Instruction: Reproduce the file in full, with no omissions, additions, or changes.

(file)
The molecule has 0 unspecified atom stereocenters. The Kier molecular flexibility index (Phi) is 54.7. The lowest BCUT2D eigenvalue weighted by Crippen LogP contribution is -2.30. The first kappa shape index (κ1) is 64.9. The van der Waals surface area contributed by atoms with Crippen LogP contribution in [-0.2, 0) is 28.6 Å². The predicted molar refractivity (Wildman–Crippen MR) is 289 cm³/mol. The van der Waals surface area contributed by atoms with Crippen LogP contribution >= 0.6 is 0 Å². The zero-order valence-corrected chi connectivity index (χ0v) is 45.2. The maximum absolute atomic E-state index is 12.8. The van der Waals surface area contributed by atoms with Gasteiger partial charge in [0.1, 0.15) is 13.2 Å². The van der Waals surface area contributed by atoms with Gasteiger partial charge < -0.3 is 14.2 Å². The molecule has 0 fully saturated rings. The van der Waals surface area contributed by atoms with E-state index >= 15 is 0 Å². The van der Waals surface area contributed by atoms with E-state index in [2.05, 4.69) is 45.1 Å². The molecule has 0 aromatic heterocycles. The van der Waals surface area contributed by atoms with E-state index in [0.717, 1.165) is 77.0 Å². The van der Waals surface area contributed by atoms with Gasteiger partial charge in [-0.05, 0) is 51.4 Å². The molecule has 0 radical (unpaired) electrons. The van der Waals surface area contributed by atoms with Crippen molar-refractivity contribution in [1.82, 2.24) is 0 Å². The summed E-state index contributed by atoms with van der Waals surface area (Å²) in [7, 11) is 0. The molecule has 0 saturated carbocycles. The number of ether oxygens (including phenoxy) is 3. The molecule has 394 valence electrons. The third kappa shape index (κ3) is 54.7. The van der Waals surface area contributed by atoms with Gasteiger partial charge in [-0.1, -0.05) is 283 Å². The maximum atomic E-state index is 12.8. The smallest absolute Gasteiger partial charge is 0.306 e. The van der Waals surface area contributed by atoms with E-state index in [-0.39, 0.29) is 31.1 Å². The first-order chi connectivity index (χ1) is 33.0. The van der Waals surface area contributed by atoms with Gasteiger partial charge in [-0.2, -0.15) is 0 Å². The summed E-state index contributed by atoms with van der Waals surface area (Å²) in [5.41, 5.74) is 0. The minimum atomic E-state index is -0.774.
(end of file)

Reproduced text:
The molecule has 0 unspecified atom stereocenters. The Kier molecular flexibility index (Phi) is 54.7. The lowest BCUT2D eigenvalue weighted by Crippen LogP contribution is -2.30. The first kappa shape index (κ1) is 64.9. The van der Waals surface area contributed by atoms with Crippen LogP contribution in [-0.2, 0) is 28.6 Å². The predicted molar refractivity (Wildman–Crippen MR) is 289 cm³/mol. The van der Waals surface area contributed by atoms with Crippen LogP contribution >= 0.6 is 0 Å². The zero-order valence-corrected chi connectivity index (χ0v) is 45.2. The maximum absolute atomic E-state index is 12.8. The van der Waals surface area contributed by atoms with Gasteiger partial charge in [0.1, 0.15) is 13.2 Å². The van der Waals surface area contributed by atoms with Gasteiger partial charge < -0.3 is 14.2 Å². The molecule has 0 fully saturated rings. The van der Waals surface area contributed by atoms with E-state index >= 15 is 0 Å². The van der Waals surface area contributed by atoms with E-state index in [2.05, 4.69) is 45.1 Å². The molecule has 0 aromatic heterocycles. The van der Waals surface area contributed by atoms with E-state index in [0.717, 1.165) is 77.0 Å². The van der Waals surface area contributed by atoms with Gasteiger partial charge in [-0.05, 0) is 51.4 Å². The molecule has 0 radical (unpaired) electrons. The van der Waals surface area contributed by atoms with Crippen molar-refractivity contribution in [1.82, 2.24) is 0 Å². The summed E-state index contributed by atoms with van der Waals surface area (Å²) in [7, 11) is 0. The molecule has 0 saturated carbocycles. The number of ether oxygens (including phenoxy) is 3. The molecule has 394 valence electrons. The third kappa shape index (κ3) is 54.7. The van der Waals surface area contributed by atoms with Gasteiger partial charge in [-0.1, -0.05) is 283 Å². The maximum atomic E-state index is 12.8. The smallest absolute Gasteiger partial charge is 0.306 e. The van der Waals surface area contributed by atoms with E-state index in [-0.39, 0.29) is 31.1 Å². The first-order chi connectivity index (χ1) is 33.0. The van der Waals surface area contributed by atoms with Gasteiger partial charge in [-0.2, -0.15) is 0 Å². The summed E-state index contributed by atoms with van der Waals surface area (Å²) in [5.41, 5.74) is 0. The minimum atomic E-state index is -0.774.